Jenn Burleton, now executive director of TransActive Education & Advocacy, performed at the Michigan Womyn's Music Festival twice in the late '80s and early '90s. Photo by Mariette Pathy Allen

Jenn Burleton, now executive director of TransActive Education & Advocacy, performed at the Michigan Womyn’s Music Festival twice in the late ’80s and early ’90s. Photo by Mariette Pathy Allen

By Erin Rook, PQ Monthly

It’s been more than two decades since musician and trans activist Jenn Burleton performed on stage at the Michigan Womyn’s Music Festival, but the annual event still maintains its controversial ban on women like her.

Though the executive director of TransActive Education & Advocacy is publicly out about her trans identity today, she wasn’t when she played guitar for the thousands of women gathered on “the land” in the late ‘80s and early ‘90s.

The musicians she played with have continued to perform the fest, as recently as 2013, though at least one has announced they won’t return next year. A number of performers have either pulled out of the 2013 lineup or declined to return in response to a petition created by trans activist Red Durkin opposing the trans-exclusive admission policy.

Burleton shared her unique perspective with PQ Monthly as a trans woman who experienced MichFest both under the radar and in the spotlight.

PQ Monthly: What are your thoughts on MichFest’s “women-born-women” admission policy?

Jenn Burleton: Having performed at MichFest I think it’s deplorable. I was a pro musician for many years and twice performed there with artists I’d rather not mention. I played guitar in their band.

PQ: Did the musicians you were performing with know you were trans?

Burleton: No.

PQ: Were you aware of the festival’s “women-born-women” admission policy when you played there?

Burleton: Yes. More so in the ‘90s. I was VERY conflicted about it. I remember not being a very happy camper on stage at the time. But I wasn’t out at all professionally then. It just seemed pointless and driven by ignorance and blind hatred of anything remotely connected to oppressive misogyny. Music is NOT intended to tear people apart. Wrong place, wrong time for that crap.

PQ: Aside from the policy, did you notice any anti-trans sentiment while you were in the space?

Burleton: From the musicians, mostly not. From a small (but very vocal) percentage of people attending, yes. I just call it the radical lesbian feminist “Fred Phelps Brigade.” It’s the same mindset as the Cathy Brennans and Gallus Mags of the world: hate and ignorance disguised as socio-political opinion.

I felt like I would be unsafe (from the actions of certain people) if I came out as trans. On the other hand, I wanted so badly to just step up to the mic and say, “You’ve been enjoying the guitar playing of a trans woman tonight. You’re welcome.”

PQ: What do you think is the best way to approach MichFest? A number of musicians who claim to be allies to trans women say they are creating change from within. Do you buy it?

Burleton: I don’t buy it. Look, to paraphrase [Artists United Against Apartheid] from the ‘80s: “I Ain’t Gonna Play Sun City.” The way you make change at Michfest is by saying, “OK, you want to have a music festival for women, but YOU want to be able to decide who is woman enough for your festival, fine. But you’re not going to get top-tier talent anymore.…” Anything other than that is just caving in to the most radicalized and misinformed voices. The Indigo Girls did the right thing by announcing they wouldn’t play there anymore. I wish they’d done it sooner, but hey, they did it.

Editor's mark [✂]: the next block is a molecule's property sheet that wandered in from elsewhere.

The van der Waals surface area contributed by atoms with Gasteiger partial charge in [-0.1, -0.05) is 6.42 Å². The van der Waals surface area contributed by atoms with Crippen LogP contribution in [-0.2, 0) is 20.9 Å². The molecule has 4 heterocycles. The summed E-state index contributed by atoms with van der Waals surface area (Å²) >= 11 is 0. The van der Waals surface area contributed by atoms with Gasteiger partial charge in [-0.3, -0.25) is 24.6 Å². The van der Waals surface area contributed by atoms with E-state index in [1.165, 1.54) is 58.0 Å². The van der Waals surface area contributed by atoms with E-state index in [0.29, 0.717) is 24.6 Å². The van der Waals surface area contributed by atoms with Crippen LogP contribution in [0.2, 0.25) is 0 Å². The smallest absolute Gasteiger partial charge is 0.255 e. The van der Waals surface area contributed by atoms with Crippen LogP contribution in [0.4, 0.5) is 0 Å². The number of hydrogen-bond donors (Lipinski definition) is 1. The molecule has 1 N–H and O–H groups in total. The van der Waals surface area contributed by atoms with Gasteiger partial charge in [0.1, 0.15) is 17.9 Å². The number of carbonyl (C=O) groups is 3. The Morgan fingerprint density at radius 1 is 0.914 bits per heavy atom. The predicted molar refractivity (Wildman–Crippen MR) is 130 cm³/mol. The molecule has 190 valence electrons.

PQ: What do you think draws “top-tier” talent to the festival?

Burleton: Exposure to a focused (lesbian/feminist/political) audience and the desire to make music in an environment that celebrates women. For some of the acts (top-tier) it’s also the money, though it’s not GREAT money. But they go because it’s the place to be if you are a “feminist musician.”

I went because the band I was playing with was booked there and I wanted to have the experience of playing before an amazing audience of thousands of women. But for me, I didn’t really care too much whether they all had vaginas (natural or surgically constructed).

PQ: So do you support the boycott?

Burleton: Yes, I do.

PQ: Would you stop supporting a musician who performed there?

Burleton: Probably, yes, assuming they didn’t go there and take the opportunity to make some kind of statement opposing the policy. I mean, I stopped going to Mel Gibson movies. Seems consistent to me.

PQ: Where is the line where you say, “Sorry, not supporting you anymore?”

Burleton: Well, it’s certainly more nuanced than a simple “yes/no.” Look, if I wasn’t “out” and went to MichFest after being booked as a female artist and while there, I said, “Glad you all enjoyed my music. I’m a transwoman, and the organizers of this event need to get their heads out of their asses,” I would hope that my fans would continue to support me. In general though, if an artist says, “Hey, I don’t agree with the policy, but I’m going to play there anyway,” then yeah, I’m going to stop supporting them.

PQ: Would you play there again if you thought no one would be the wiser? Or if they changed the policy?

Burleton: Oh, HELL NO to the first part of that question and yes to the second part of the question. I still beat myself up for not saying something years ago when I played there. Honestly, it was NOT one of my prouder moments in life.

For more on the MichFest debate, see “In and out: Defining membership and identity within LGBTQ spaces” here.

Share and Enjoy

  • Facebook
  • Twitter
  • Email
  • Pinterest
  • StumbleUpon